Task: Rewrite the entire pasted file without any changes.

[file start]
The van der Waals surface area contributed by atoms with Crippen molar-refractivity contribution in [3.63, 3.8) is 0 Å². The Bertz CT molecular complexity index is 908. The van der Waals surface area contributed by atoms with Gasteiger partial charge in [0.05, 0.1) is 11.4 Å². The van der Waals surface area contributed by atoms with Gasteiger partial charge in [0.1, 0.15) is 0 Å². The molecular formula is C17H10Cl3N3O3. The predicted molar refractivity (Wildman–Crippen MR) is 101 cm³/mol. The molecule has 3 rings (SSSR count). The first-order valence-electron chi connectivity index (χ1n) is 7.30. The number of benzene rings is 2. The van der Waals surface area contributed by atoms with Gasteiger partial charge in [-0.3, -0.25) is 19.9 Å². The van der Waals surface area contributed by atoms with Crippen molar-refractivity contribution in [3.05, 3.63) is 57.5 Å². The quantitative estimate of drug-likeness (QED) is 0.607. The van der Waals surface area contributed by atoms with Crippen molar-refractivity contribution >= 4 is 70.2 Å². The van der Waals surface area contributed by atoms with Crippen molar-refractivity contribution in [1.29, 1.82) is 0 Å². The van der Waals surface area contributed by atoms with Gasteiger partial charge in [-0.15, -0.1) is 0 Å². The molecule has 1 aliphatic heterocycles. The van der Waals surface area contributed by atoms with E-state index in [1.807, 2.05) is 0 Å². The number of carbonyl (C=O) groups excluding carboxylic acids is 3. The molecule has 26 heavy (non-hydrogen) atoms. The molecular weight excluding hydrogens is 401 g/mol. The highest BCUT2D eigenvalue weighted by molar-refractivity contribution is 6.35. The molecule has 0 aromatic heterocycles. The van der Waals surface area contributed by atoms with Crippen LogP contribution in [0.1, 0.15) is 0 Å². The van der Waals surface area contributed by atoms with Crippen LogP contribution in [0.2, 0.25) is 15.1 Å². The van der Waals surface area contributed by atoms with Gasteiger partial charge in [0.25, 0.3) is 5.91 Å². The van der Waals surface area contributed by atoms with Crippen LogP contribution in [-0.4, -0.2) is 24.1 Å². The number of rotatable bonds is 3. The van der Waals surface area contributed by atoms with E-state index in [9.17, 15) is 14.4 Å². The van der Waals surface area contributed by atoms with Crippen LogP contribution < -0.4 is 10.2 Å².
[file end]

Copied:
The van der Waals surface area contributed by atoms with Crippen molar-refractivity contribution in [3.63, 3.8) is 0 Å². The Bertz CT molecular complexity index is 908. The van der Waals surface area contributed by atoms with Gasteiger partial charge in [0.05, 0.1) is 11.4 Å². The van der Waals surface area contributed by atoms with Gasteiger partial charge in [0.1, 0.15) is 0 Å². The molecular formula is C17H10Cl3N3O3. The predicted molar refractivity (Wildman–Crippen MR) is 101 cm³/mol. The molecule has 3 rings (SSSR count). The first-order valence-electron chi connectivity index (χ1n) is 7.30. The number of benzene rings is 2. The van der Waals surface area contributed by atoms with Gasteiger partial charge in [-0.3, -0.25) is 19.9 Å². The van der Waals surface area contributed by atoms with Crippen molar-refractivity contribution in [3.05, 3.63) is 57.5 Å². The quantitative estimate of drug-likeness (QED) is 0.607. The van der Waals surface area contributed by atoms with Crippen molar-refractivity contribution >= 4 is 70.2 Å². The van der Waals surface area contributed by atoms with Crippen molar-refractivity contribution in [1.29, 1.82) is 0 Å². The van der Waals surface area contributed by atoms with Gasteiger partial charge in [-0.15, -0.1) is 0 Å². The molecule has 1 aliphatic heterocycles. The van der Waals surface area contributed by atoms with E-state index in [1.807, 2.05) is 0 Å². The number of carbonyl (C=O) groups excluding carboxylic acids is 3. The molecule has 26 heavy (non-hydrogen) atoms. The molecular weight excluding hydrogens is 401 g/mol. The highest BCUT2D eigenvalue weighted by molar-refractivity contribution is 6.35. The molecule has 0 aromatic heterocycles. The van der Waals surface area contributed by atoms with Crippen LogP contribution in [0.1, 0.15) is 0 Å². The van der Waals surface area contributed by atoms with Crippen LogP contribution in [0.2, 0.25) is 15.1 Å². The van der Waals surface area contributed by atoms with Gasteiger partial charge in [0.25, 0.3) is 5.91 Å². The van der Waals surface area contributed by atoms with Crippen LogP contribution in [-0.4, -0.2) is 24.1 Å². The number of rotatable bonds is 3. The van der Waals surface area contributed by atoms with E-state index in [9.17, 15) is 14.4 Å². The van der Waals surface area contributed by atoms with Crippen LogP contribution < -0.4 is 10.2 Å².